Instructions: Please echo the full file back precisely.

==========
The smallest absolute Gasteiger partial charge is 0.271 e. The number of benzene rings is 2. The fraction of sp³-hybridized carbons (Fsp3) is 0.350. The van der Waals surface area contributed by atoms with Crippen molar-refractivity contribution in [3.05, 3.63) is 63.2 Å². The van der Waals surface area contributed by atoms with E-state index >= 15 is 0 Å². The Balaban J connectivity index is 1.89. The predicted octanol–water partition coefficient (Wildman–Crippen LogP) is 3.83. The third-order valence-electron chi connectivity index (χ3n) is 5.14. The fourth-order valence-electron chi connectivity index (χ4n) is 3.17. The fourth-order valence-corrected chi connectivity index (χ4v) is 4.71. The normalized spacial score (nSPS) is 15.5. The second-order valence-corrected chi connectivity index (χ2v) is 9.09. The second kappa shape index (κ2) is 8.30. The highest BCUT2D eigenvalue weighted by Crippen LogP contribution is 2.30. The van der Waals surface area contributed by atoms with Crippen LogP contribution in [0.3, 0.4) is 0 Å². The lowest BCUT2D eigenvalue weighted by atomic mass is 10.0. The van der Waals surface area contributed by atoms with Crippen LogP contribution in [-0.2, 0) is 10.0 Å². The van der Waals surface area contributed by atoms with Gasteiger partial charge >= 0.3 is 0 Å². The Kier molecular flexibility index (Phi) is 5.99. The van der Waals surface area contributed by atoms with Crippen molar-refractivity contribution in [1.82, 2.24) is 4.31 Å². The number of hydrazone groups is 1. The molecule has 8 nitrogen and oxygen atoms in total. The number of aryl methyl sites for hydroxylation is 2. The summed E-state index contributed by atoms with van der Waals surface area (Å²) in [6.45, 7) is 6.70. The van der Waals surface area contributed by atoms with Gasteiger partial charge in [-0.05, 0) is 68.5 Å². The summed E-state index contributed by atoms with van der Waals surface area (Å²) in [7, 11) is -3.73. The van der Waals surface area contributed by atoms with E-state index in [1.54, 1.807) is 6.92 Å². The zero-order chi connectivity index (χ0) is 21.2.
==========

The smallest absolute Gasteiger partial charge is 0.271 e. The number of benzene rings is 2. The fraction of sp³-hybridized carbons (Fsp3) is 0.350. The van der Waals surface area contributed by atoms with Crippen molar-refractivity contribution in [3.05, 3.63) is 63.2 Å². The van der Waals surface area contributed by atoms with E-state index >= 15 is 0 Å². The Balaban J connectivity index is 1.89. The predicted octanol–water partition coefficient (Wildman–Crippen LogP) is 3.83. The third-order valence-electron chi connectivity index (χ3n) is 5.14. The fourth-order valence-electron chi connectivity index (χ4n) is 3.17. The fourth-order valence-corrected chi connectivity index (χ4v) is 4.71. The normalized spacial score (nSPS) is 15.5. The second-order valence-corrected chi connectivity index (χ2v) is 9.09. The second kappa shape index (κ2) is 8.30. The highest BCUT2D eigenvalue weighted by Crippen LogP contribution is 2.30. The van der Waals surface area contributed by atoms with Crippen LogP contribution in [0.3, 0.4) is 0 Å². The lowest BCUT2D eigenvalue weighted by atomic mass is 10.0. The van der Waals surface area contributed by atoms with Crippen LogP contribution in [-0.2, 0) is 10.0 Å². The van der Waals surface area contributed by atoms with Gasteiger partial charge >= 0.3 is 0 Å². The Kier molecular flexibility index (Phi) is 5.99. The van der Waals surface area contributed by atoms with Crippen molar-refractivity contribution in [1.82, 2.24) is 4.31 Å². The number of hydrazone groups is 1. The molecule has 8 nitrogen and oxygen atoms in total. The number of aryl methyl sites for hydroxylation is 2. The summed E-state index contributed by atoms with van der Waals surface area (Å²) in [6.45, 7) is 6.70. The van der Waals surface area contributed by atoms with Gasteiger partial charge in [-0.05, 0) is 68.5 Å². The summed E-state index contributed by atoms with van der Waals surface area (Å²) in [7, 11) is -3.73. The van der Waals surface area contributed by atoms with E-state index in [1.54, 1.807) is 6.92 Å². The zero-order chi connectivity index (χ0) is 21.2.